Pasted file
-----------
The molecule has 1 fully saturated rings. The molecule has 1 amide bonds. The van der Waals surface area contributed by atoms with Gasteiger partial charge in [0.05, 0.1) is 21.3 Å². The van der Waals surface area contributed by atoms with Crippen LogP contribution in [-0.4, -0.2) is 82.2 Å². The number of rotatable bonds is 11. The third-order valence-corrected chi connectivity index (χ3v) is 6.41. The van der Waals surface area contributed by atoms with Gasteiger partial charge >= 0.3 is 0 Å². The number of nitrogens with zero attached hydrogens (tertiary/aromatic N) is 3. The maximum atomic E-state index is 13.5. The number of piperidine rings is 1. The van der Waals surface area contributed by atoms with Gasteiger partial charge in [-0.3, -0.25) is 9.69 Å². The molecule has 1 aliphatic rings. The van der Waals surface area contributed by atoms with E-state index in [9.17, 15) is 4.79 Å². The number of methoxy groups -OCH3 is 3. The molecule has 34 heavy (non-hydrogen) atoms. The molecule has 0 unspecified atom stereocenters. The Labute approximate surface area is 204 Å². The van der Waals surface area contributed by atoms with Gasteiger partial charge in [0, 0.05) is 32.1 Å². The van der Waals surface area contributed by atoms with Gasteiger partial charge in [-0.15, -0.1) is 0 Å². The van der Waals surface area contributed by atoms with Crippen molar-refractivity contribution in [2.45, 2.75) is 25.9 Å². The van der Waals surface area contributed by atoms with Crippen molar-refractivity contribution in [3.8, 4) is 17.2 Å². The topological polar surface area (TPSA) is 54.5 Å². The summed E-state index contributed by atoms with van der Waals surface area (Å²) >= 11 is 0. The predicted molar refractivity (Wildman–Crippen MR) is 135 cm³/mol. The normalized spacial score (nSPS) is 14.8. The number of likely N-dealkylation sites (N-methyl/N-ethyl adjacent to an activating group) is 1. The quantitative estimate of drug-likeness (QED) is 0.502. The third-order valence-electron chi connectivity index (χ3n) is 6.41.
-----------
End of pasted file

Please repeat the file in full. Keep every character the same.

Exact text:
The molecule has 1 fully saturated rings. The molecule has 1 amide bonds. The van der Waals surface area contributed by atoms with Gasteiger partial charge in [0.05, 0.1) is 21.3 Å². The van der Waals surface area contributed by atoms with Crippen LogP contribution in [-0.4, -0.2) is 82.2 Å². The number of rotatable bonds is 11. The third-order valence-corrected chi connectivity index (χ3v) is 6.41. The van der Waals surface area contributed by atoms with Gasteiger partial charge >= 0.3 is 0 Å². The number of nitrogens with zero attached hydrogens (tertiary/aromatic N) is 3. The maximum atomic E-state index is 13.5. The number of piperidine rings is 1. The van der Waals surface area contributed by atoms with Gasteiger partial charge in [-0.3, -0.25) is 9.69 Å². The molecule has 1 aliphatic rings. The van der Waals surface area contributed by atoms with E-state index in [9.17, 15) is 4.79 Å². The number of methoxy groups -OCH3 is 3. The molecule has 34 heavy (non-hydrogen) atoms. The molecule has 0 unspecified atom stereocenters. The Labute approximate surface area is 204 Å². The van der Waals surface area contributed by atoms with Gasteiger partial charge in [0, 0.05) is 32.1 Å². The van der Waals surface area contributed by atoms with Gasteiger partial charge in [-0.15, -0.1) is 0 Å². The van der Waals surface area contributed by atoms with Crippen molar-refractivity contribution in [2.45, 2.75) is 25.9 Å². The van der Waals surface area contributed by atoms with Crippen molar-refractivity contribution in [3.8, 4) is 17.2 Å². The topological polar surface area (TPSA) is 54.5 Å². The summed E-state index contributed by atoms with van der Waals surface area (Å²) >= 11 is 0. The predicted molar refractivity (Wildman–Crippen MR) is 135 cm³/mol. The normalized spacial score (nSPS) is 14.8. The number of likely N-dealkylation sites (N-methyl/N-ethyl adjacent to an activating group) is 1. The quantitative estimate of drug-likeness (QED) is 0.502. The third-order valence-electron chi connectivity index (χ3n) is 6.41.